Walgreens Boots has a 48-year dividend growth streak, placing it on the 2023 Dividend Aristocrats list. It is also on the list of 2023 Dividend Champions. That said, the dividend was not increased in 2023, but the streak is still alive because of timing. Also, the dividend is growing at a low rate. The forward yield is about 7.3%, off its highs but still respectable.

The firm is clearly in turnaround mode and presents a risk to investors. Competition is elevated, and much depends on successful operational execution. Although the valuation is low, the uncertainty is high.

Portfolio Insight - Dividend Growth WBA
Source: Portfolio Insight*

Related Articles About Walgreens Boots on Dividend Power

Chevron is Being Affected by Low Oil Prices

Chevron Corporation is a large oil and natural gas producer and refiner founded in 1879. It is one of the biggest integrated oil and gas majors globally. The firm has grown organically and by acquisition. The two most recent additions, Puma Energy and Noble Energy, expanded the company’s geographic footprint and added to its oil reserves. Currently, the company is acquiring Hess Corporation (HES) to maintain pace with Exxon Mobil (XOM).

Chevron operates in two business segments: Upstream and Downstream. The Upstream segment explores, develops, produces, and transports crude oil and natural gas. The Downstream segment refines crude oil into petroleum, fuels, and petrochemicals.

Total revenue was $235,916 million in 2022 and $202,702 million in the last twelve months.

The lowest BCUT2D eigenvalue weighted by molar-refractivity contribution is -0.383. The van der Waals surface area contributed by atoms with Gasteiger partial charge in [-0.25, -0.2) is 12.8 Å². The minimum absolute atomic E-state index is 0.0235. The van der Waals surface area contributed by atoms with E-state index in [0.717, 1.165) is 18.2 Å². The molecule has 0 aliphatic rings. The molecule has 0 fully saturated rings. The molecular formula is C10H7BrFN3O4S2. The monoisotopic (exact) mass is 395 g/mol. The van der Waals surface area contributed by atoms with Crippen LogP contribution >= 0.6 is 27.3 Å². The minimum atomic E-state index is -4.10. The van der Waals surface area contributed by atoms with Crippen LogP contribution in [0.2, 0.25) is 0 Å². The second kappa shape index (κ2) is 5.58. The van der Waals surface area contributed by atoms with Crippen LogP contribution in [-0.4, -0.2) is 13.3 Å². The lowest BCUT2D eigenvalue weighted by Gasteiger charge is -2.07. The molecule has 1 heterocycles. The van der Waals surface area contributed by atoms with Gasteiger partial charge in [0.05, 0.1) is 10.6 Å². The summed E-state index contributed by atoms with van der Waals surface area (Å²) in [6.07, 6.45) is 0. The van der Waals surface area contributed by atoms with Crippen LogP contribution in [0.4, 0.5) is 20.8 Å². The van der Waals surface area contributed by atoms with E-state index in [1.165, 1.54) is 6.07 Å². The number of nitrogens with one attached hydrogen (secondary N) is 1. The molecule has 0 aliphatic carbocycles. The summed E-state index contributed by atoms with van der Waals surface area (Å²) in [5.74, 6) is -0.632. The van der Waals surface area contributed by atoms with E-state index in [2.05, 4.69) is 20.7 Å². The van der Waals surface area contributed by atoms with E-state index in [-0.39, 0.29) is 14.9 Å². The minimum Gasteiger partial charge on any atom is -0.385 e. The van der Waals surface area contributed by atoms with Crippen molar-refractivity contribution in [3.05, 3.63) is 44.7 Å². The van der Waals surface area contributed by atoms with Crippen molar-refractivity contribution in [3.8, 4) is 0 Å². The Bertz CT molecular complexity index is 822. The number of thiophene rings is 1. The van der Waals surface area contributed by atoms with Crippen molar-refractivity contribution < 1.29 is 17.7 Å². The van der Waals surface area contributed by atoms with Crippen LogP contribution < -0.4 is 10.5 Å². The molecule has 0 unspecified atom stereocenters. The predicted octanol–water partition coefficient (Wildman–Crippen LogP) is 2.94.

Although Chevron is a market leader, the share price has declined because of the pending acquisition. The U.S. Federal Trade Commission (FTC) may look unfavorably at the deal. In addition, investors may not like it. Additionally, oil prices are lower than last year, affecting revenue and profitability.

According to Dividend Radar, Chevron has increased its dividend for 36 consecutive years. As a result, the stock is a Dividend Aristocrat and a Dividend Champion. The relatively low payout ratio of ~32% and Stock Rover’s* calculated financial strength score of 86 indicate Chevron’s dividend is safe. Free cash flow also more than covers the dividend. The balance sheet is sound, with a low leverage ratio. The rating agencies agree, giving an AA-/Aa2 high-grade investment credit rating.

At the correct valuation, Chevron is a good buy. The stock price was down over 10% in 2023. If oil prices recover, the share price should, too.